"With each of my three children, I had some level of postpartum depression," Trump said on The Dr. Oz Show. She added, "It was a very challenging, emotional time for me because I felt like I was not living up to my potential as a parent, or as an entrepreneur and executive. I had had such easy pregnancies that in some way, the juxtaposition hit me even harder."
Postpartum depression impacts about one in nine women, according to the Centers for Disease Control and Prevention (CDC). But while it's important that Trump is joining public figures who are speaking up about the issue, she's also doing it at a time when Republicans are ramping up their efforts to repeal the Affordable Care Act with legislation that experts consider the worst for women's health yet. And under said bill, Trump and other mothers who have suffered from postpartum depression could be deeply impacted.
Trump claims women's issues are part of her White House portfolio. If this bill passes, many women who suffered from postpartum depression could be denied coverage or made to pay higher premiums because it could be considered a preexisting condition. Trump has the financial resources to pay for health insurance even if companies hike up the price, but millions of women across the country don't have that luxury.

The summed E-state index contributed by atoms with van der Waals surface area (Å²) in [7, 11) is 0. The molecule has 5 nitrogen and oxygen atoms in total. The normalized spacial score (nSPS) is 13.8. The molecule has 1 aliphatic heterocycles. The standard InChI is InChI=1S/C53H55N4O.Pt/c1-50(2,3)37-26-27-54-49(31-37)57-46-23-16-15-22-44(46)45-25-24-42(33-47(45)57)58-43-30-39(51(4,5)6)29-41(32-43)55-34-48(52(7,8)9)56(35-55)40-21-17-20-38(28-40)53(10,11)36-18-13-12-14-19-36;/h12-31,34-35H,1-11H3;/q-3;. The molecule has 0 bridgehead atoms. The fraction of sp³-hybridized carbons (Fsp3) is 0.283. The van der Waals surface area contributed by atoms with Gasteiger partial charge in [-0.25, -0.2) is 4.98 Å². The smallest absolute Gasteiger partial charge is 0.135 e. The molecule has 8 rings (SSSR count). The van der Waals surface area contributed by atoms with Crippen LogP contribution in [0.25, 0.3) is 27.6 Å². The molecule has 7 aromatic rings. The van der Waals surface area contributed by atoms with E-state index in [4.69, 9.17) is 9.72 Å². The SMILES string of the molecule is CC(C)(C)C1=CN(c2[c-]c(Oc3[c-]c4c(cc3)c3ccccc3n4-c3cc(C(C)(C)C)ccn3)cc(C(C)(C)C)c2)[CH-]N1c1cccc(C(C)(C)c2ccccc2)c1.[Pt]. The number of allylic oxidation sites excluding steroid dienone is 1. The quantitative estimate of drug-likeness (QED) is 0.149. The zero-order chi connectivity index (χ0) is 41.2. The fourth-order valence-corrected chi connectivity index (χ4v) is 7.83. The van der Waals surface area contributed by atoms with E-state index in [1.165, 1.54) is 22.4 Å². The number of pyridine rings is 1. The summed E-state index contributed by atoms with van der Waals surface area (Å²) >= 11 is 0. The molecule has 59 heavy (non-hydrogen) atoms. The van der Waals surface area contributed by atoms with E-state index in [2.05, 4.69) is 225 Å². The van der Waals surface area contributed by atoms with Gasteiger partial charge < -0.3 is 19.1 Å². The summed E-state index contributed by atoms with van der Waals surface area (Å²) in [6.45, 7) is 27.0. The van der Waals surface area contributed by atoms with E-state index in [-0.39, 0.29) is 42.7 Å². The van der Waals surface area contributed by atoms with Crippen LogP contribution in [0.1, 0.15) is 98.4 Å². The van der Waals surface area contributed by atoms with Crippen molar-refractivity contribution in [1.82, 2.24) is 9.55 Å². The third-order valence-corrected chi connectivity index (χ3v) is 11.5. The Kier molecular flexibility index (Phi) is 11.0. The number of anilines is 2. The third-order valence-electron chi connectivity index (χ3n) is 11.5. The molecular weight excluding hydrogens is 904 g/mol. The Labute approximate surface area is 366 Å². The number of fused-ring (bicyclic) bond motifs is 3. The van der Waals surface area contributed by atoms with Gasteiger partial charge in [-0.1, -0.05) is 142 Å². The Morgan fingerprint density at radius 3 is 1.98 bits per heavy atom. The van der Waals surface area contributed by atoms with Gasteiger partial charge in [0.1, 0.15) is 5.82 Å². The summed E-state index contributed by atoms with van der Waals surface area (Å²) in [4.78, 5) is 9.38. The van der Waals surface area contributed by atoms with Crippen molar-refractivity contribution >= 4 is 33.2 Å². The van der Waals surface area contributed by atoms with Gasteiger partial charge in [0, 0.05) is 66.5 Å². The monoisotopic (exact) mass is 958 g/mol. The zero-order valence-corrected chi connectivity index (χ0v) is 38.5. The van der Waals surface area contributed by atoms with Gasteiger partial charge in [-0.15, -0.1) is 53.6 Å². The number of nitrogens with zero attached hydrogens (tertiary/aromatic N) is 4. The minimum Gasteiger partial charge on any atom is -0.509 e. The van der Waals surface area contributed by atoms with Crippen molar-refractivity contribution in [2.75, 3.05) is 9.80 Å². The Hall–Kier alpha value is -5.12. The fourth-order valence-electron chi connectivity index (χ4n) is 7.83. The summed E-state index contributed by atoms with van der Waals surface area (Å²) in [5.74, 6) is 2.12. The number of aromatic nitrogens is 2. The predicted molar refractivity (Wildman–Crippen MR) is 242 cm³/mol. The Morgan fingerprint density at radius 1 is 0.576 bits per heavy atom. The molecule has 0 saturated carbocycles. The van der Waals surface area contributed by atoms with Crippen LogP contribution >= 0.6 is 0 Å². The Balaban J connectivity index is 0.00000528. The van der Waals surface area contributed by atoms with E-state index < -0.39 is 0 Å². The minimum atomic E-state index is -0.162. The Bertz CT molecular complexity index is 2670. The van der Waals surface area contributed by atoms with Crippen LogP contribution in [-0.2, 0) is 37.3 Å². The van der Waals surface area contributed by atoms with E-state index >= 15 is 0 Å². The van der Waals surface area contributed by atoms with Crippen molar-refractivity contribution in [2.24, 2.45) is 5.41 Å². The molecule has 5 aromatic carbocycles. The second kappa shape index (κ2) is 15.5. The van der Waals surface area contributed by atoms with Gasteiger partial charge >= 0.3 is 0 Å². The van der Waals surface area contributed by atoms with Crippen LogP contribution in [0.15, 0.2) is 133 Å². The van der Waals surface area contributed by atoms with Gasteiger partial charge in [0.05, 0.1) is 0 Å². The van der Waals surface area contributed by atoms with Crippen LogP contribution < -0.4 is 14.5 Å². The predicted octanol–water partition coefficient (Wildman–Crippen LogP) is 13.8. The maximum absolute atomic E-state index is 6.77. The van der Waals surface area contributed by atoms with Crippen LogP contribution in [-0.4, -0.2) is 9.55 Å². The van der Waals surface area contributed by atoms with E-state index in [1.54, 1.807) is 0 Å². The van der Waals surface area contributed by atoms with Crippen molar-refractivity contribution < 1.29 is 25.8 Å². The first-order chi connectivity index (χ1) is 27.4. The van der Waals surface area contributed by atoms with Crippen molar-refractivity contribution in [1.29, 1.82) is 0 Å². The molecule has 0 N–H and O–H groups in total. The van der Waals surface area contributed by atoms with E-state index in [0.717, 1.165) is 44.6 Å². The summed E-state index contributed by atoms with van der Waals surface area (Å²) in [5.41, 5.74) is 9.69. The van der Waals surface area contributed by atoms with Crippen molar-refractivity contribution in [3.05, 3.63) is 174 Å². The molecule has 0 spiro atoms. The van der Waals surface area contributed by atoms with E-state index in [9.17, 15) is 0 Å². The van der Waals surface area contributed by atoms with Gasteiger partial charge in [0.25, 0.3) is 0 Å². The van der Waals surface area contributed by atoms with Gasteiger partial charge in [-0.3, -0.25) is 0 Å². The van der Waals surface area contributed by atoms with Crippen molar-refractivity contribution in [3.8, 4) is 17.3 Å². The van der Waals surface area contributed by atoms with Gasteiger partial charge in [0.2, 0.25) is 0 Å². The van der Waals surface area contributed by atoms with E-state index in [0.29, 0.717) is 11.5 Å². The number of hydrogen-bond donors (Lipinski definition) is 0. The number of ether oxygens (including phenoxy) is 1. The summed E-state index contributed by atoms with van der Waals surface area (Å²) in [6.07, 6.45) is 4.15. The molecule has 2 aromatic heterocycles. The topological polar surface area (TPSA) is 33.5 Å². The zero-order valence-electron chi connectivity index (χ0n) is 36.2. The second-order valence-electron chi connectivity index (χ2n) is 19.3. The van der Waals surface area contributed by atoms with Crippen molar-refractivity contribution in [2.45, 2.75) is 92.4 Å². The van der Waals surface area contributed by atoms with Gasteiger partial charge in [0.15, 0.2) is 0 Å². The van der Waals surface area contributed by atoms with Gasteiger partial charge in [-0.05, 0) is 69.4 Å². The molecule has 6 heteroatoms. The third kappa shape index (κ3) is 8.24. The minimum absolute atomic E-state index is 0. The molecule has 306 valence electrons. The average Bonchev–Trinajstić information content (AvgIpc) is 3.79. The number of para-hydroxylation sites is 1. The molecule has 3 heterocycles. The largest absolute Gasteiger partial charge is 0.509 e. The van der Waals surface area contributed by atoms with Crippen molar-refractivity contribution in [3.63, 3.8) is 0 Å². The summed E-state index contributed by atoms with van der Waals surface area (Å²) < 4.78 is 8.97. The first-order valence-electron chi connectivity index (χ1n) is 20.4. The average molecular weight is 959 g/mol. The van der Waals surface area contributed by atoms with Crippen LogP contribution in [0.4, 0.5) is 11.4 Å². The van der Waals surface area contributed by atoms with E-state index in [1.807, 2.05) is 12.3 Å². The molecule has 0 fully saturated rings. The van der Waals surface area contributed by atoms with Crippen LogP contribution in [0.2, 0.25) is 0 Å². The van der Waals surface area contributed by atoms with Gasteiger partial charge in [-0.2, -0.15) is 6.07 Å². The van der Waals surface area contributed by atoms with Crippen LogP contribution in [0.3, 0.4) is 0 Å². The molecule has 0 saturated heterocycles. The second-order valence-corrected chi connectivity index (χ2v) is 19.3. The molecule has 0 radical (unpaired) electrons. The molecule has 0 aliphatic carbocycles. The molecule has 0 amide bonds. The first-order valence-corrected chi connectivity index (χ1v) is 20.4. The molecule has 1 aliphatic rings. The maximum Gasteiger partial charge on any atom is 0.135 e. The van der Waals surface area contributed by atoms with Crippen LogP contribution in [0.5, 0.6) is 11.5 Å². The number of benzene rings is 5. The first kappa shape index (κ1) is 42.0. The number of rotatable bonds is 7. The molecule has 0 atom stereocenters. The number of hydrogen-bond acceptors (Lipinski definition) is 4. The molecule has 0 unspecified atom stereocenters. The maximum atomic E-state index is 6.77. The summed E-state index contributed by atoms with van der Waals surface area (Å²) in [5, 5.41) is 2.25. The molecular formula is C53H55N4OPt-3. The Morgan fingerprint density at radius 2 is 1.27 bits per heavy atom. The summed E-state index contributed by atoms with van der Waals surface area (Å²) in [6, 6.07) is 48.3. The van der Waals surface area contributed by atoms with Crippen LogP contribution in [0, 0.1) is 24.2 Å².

And then there's the issue of essential health benefits. Among them, we currently have maternity and newborn care, mental health services, and prescription drug coverage — all of which are crucial for new mothers, particularly those suffering from postpartum depression. But under the new Republican healthcare bill, states could allow insurers to pick and choose which benefits to cover. Experts estimate this would end up impacting about 13 million women nationwide.
The Graham-Cassidy bill could affect women in many other areas as well. Like the previous efforts to repeal Obamacare, the legislation would withhold federal funds from Planned Parenthood. That means low-income women wouldn't be able to get their care at Planned Parenthood clinics. Since the Hyde Amendment already blocks federal funds from being used toward abortion procedures, these women wouldn't have access to other services such as birth control and cancer screenings.
The Republican healthcare bill would also end the Medicaid expansion, which under Obamacare provided health insurance coverage for about 12 million Americans. Experts estimate that one in five women of reproductive age obtain their health insurance through Medicaid, and in total, women make up about 36% of the population that benefits from the program.
Even though the Republican healthcare bill is unlikely to harm Ivanka Trump if Congress passes it and her father signs it into law (as he has signaled he'll do), it would have devastating consequences for millions of women. The first daughter has not spoken up in support of or against the bill yet. And during her appearance at The Dr. Oz Show she didn't address the issue of healthcare. But if she doesn't say anything at all before the bill is up to vote before September 30, it would not be the first time that she's stuck to the sidelines as the Republican party threatens to hurt women's access to healthcare.